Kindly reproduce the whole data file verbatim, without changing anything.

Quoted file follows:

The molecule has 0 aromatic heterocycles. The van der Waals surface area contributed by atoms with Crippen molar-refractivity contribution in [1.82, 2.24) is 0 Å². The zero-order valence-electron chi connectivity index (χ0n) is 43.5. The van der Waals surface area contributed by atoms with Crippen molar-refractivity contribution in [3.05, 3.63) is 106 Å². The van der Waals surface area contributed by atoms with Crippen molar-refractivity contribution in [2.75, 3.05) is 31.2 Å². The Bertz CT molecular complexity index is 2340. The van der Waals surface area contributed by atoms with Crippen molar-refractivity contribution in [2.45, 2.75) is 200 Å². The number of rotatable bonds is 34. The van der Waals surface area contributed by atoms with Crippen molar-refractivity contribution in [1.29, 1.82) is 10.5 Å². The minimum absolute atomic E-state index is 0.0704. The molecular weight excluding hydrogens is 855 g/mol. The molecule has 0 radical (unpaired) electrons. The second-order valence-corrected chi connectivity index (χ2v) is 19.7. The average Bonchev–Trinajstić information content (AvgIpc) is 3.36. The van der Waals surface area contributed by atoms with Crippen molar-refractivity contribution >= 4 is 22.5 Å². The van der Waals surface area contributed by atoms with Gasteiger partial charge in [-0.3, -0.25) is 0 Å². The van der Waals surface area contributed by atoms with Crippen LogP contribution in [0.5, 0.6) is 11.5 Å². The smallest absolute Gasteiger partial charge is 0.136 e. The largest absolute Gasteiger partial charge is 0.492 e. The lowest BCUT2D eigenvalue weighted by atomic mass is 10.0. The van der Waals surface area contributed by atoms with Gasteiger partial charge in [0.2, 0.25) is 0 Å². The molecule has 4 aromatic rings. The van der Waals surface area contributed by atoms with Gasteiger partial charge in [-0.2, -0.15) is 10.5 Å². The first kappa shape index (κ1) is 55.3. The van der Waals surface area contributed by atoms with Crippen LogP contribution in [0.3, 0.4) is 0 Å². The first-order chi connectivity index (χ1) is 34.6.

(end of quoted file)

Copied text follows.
The molecule has 0 aromatic heterocycles. The van der Waals surface area contributed by atoms with Crippen molar-refractivity contribution in [1.82, 2.24) is 0 Å². The zero-order valence-electron chi connectivity index (χ0n) is 43.5. The van der Waals surface area contributed by atoms with Crippen molar-refractivity contribution in [3.05, 3.63) is 106 Å². The van der Waals surface area contributed by atoms with Crippen molar-refractivity contribution in [2.75, 3.05) is 31.2 Å². The Bertz CT molecular complexity index is 2340. The van der Waals surface area contributed by atoms with Crippen molar-refractivity contribution in [2.45, 2.75) is 200 Å². The number of rotatable bonds is 34. The van der Waals surface area contributed by atoms with Crippen molar-refractivity contribution in [1.29, 1.82) is 10.5 Å². The minimum absolute atomic E-state index is 0.0704. The molecular weight excluding hydrogens is 855 g/mol. The molecule has 0 radical (unpaired) electrons. The second-order valence-corrected chi connectivity index (χ2v) is 19.7. The average Bonchev–Trinajstić information content (AvgIpc) is 3.36. The van der Waals surface area contributed by atoms with Crippen molar-refractivity contribution >= 4 is 22.5 Å². The van der Waals surface area contributed by atoms with Gasteiger partial charge in [-0.3, -0.25) is 0 Å². The van der Waals surface area contributed by atoms with Crippen LogP contribution in [0.5, 0.6) is 11.5 Å². The smallest absolute Gasteiger partial charge is 0.136 e. The largest absolute Gasteiger partial charge is 0.492 e. The lowest BCUT2D eigenvalue weighted by atomic mass is 10.0. The van der Waals surface area contributed by atoms with Gasteiger partial charge in [0.2, 0.25) is 0 Å². The molecule has 4 aromatic rings. The van der Waals surface area contributed by atoms with Gasteiger partial charge in [-0.2, -0.15) is 10.5 Å². The first kappa shape index (κ1) is 55.3. The van der Waals surface area contributed by atoms with Crippen LogP contribution in [0.3, 0.4) is 0 Å². The first-order chi connectivity index (χ1) is 34.6.